Forge Biologics bags $120M round as it looks to scale AAV manufacturing for Krabbe disease treatment
In less than a year, Forge Biologics has grown its staff size from just four employees to more than 75, a sure sign of rapid growth from the Chris Garabedian-launched start up. Here’s another sign: the $120 million Series B financing round the company just announced.
The gene therapy CDMO secured funding from RA Capital Management, and participation from Perceptive Advisors, Surveyor Capital, Octagon Capital and Marshall Wace.
The funds will help bring online a 175,000-square-foot facility to manufacture AAV gene therapies in Columbus, OH, that will add eight times as much space to speed up the manufacturing process.
“We’re here to basically provide more access to these life-saving life-changing gene therapies,” CEO Tim Miller said in an interview with Endpoints News. “When you want to play on the global stage for a disease, this is how you build it.”
The success of AAV-delivered drugs has exhausted manufacturing capacities around the world. In a statement, Matthew Hammond, principal at RA Capital, said that this financing could help address the capacity shortage.
“We are confident that Forge’s experienced team will become the trusted partner of innovative therapeutics companies, working collaboratively with clients to successfully deliver AAV manufacturing solutions,” he said.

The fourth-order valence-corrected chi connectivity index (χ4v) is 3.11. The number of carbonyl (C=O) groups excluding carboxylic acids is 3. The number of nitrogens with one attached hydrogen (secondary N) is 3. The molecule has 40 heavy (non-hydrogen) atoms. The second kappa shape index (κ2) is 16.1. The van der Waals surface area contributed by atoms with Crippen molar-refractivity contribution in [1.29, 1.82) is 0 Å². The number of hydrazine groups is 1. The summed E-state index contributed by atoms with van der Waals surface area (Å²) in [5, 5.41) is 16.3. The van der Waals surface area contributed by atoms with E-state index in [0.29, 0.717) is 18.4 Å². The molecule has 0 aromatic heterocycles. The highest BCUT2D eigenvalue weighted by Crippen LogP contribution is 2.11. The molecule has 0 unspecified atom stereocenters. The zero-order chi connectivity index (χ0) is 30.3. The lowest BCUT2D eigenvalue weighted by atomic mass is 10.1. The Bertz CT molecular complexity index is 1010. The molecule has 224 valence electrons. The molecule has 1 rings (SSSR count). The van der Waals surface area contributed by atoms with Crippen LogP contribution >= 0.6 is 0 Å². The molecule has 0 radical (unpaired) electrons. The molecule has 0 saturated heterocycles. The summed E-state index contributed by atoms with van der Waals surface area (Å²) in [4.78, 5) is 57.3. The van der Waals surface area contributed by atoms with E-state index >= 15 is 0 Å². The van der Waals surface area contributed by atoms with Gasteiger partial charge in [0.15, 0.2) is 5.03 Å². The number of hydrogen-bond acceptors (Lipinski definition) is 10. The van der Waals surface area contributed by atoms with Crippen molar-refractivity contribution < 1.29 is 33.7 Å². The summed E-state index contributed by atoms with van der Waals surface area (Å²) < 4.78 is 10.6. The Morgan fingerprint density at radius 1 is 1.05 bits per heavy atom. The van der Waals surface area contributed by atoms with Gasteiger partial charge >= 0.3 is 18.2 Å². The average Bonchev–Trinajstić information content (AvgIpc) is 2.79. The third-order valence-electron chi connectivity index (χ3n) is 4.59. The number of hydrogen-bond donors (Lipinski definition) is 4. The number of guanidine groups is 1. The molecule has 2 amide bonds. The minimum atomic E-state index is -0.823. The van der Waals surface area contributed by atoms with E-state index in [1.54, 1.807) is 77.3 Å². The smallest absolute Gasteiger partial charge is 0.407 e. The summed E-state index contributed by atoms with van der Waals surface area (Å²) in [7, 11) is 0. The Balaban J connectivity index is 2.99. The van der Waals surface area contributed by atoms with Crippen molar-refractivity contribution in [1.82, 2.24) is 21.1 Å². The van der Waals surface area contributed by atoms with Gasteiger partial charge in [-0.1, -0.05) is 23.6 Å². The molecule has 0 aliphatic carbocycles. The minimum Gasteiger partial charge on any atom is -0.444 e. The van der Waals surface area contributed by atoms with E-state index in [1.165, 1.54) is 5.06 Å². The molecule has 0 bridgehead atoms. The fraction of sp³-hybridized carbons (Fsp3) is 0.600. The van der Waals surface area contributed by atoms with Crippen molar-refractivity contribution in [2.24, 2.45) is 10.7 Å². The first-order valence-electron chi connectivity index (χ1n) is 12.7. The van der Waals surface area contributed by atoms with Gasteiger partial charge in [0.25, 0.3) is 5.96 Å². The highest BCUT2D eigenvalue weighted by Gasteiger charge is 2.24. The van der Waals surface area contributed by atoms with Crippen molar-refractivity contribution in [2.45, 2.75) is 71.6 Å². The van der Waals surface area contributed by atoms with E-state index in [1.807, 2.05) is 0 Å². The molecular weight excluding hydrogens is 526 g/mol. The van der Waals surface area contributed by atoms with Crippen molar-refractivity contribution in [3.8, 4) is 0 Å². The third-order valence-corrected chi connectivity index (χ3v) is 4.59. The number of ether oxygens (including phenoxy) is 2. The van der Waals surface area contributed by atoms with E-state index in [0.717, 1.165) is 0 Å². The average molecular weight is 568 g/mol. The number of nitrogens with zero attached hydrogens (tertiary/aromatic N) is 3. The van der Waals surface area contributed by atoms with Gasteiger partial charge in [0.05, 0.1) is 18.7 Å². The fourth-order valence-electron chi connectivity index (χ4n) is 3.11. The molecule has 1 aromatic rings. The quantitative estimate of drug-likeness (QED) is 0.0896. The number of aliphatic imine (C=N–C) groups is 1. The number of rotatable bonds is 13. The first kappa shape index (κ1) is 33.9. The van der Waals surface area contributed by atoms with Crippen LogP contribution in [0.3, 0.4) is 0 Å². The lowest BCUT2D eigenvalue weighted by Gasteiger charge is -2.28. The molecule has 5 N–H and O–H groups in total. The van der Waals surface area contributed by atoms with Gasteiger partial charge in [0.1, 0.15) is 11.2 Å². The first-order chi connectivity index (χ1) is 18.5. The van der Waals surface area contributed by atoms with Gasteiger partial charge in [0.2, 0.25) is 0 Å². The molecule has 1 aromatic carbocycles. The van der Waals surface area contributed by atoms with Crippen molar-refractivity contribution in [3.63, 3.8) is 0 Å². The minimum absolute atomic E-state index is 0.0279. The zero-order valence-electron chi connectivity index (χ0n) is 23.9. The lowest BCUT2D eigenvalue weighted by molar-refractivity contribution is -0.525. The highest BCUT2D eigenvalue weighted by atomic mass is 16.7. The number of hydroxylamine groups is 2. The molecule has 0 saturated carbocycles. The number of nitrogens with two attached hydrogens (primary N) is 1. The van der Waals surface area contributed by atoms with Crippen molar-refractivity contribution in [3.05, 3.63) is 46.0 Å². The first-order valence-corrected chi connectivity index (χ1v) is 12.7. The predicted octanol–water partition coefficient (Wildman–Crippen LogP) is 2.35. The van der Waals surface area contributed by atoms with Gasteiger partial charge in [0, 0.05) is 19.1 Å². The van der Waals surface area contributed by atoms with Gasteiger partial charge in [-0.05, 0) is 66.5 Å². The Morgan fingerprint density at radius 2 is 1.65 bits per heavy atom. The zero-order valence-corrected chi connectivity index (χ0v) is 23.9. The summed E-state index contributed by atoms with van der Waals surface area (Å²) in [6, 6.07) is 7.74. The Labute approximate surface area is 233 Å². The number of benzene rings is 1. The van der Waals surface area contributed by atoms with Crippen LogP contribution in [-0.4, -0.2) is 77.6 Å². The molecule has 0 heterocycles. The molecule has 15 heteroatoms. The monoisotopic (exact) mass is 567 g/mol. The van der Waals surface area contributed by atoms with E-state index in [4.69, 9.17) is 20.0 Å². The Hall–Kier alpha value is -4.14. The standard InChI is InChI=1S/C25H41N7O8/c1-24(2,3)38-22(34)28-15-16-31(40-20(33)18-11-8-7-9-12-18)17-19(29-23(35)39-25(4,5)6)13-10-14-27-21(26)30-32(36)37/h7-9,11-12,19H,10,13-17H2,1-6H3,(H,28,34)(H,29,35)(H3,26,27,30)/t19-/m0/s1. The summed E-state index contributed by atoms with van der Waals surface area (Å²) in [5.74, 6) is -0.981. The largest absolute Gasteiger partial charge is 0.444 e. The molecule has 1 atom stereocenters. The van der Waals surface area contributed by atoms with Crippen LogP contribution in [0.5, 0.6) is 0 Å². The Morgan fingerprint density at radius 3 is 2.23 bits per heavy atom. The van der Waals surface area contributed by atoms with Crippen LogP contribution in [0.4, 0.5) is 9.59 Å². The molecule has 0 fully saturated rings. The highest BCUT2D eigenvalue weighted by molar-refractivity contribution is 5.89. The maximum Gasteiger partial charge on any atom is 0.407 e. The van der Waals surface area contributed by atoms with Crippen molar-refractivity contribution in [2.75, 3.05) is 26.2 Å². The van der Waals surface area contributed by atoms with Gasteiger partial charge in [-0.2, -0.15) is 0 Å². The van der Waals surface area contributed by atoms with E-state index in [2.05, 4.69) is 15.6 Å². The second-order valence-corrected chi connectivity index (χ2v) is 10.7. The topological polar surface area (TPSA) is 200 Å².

Within its own pipeline, the company is researching AAV in combination with umbilical cord bone marrow (UCBT) transplants as a treatment for Krabbe disease. The genetic disorder destroys protective coating of nerve cells in the brain and throughout the nervous system, and often results in the patient’s death by the age of 2.
The treatment uses a viral gene transfer after a bone marrow transplant, which solves for a number of peripheral deficits that develop after the standard of care.
Forge took home $40 million in Series A funding back in July 2020, the eighth biotech invested in by the PXV Fund. What sets the company apart, Miller said, is that while some companies are in the business of raising boatloads of cash to do all sorts of gene and cell therapy manufacturing, Forge is just focused on AAV manufacturing. That’s what many gene therapy companies who have had successful trials — like the retinal dystrophy treatment Luxturna and spinal muscular atrophy treatment Zolgensma — have used.
“One of the differentiators is that we have multiple offerings, things that especially startup clients need to have to be successful,” Miller said. “We offer regulatory support for earlier stage programs and we also offer research-grade production which is something a lot of other companies don’t do.”
As a part of the financing, Hammond and Fred Callori of the already-invested Perceptive Xontogeny Venture Fund will join the board of directors. That board currently consists of Miller, Garabedian and Drive Capital partner Molly Bonakdarpour.